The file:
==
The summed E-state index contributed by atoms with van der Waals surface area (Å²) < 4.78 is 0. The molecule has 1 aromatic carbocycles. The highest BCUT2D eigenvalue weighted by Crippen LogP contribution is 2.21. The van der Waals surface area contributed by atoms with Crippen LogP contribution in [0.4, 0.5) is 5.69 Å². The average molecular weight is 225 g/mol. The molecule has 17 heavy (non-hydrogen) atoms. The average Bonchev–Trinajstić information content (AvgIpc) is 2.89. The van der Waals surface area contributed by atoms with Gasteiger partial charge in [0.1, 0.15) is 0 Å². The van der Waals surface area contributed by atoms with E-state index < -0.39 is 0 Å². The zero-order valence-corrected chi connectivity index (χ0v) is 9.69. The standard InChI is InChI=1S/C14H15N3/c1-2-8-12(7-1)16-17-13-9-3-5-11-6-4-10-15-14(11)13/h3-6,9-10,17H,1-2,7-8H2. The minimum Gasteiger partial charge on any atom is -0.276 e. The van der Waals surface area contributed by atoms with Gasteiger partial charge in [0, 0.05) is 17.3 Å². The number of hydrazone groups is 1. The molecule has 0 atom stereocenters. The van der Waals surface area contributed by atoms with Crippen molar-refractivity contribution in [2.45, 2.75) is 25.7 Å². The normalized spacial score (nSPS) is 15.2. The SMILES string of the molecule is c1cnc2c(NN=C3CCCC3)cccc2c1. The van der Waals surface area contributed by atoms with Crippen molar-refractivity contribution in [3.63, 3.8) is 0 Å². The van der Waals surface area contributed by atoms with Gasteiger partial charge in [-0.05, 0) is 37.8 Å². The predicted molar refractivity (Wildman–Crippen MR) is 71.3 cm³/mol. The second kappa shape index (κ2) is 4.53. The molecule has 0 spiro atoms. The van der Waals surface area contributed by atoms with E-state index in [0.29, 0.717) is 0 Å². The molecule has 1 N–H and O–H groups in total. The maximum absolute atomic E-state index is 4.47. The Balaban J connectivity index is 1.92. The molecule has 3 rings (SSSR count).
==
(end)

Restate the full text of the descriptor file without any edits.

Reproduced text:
The summed E-state index contributed by atoms with van der Waals surface area (Å²) < 4.78 is 0. The molecule has 1 aromatic carbocycles. The highest BCUT2D eigenvalue weighted by Crippen LogP contribution is 2.21. The van der Waals surface area contributed by atoms with Crippen LogP contribution in [0.4, 0.5) is 5.69 Å². The average molecular weight is 225 g/mol. The molecule has 17 heavy (non-hydrogen) atoms. The average Bonchev–Trinajstić information content (AvgIpc) is 2.89. The van der Waals surface area contributed by atoms with Gasteiger partial charge in [0.1, 0.15) is 0 Å². The van der Waals surface area contributed by atoms with E-state index < -0.39 is 0 Å². The zero-order valence-corrected chi connectivity index (χ0v) is 9.69. The standard InChI is InChI=1S/C14H15N3/c1-2-8-12(7-1)16-17-13-9-3-5-11-6-4-10-15-14(11)13/h3-6,9-10,17H,1-2,7-8H2. The minimum Gasteiger partial charge on any atom is -0.276 e. The van der Waals surface area contributed by atoms with Gasteiger partial charge in [0, 0.05) is 17.3 Å². The number of hydrazone groups is 1. The molecule has 0 atom stereocenters. The van der Waals surface area contributed by atoms with Crippen molar-refractivity contribution in [2.45, 2.75) is 25.7 Å². The normalized spacial score (nSPS) is 15.2. The SMILES string of the molecule is c1cnc2c(NN=C3CCCC3)cccc2c1. The van der Waals surface area contributed by atoms with Crippen molar-refractivity contribution in [3.63, 3.8) is 0 Å². The van der Waals surface area contributed by atoms with Gasteiger partial charge in [-0.05, 0) is 37.8 Å². The predicted molar refractivity (Wildman–Crippen MR) is 71.3 cm³/mol. The second kappa shape index (κ2) is 4.53. The molecule has 0 spiro atoms. The van der Waals surface area contributed by atoms with E-state index in [0.29, 0.717) is 0 Å². The molecule has 1 N–H and O–H groups in total. The maximum absolute atomic E-state index is 4.47. The Balaban J connectivity index is 1.92. The molecule has 3 rings (SSSR count).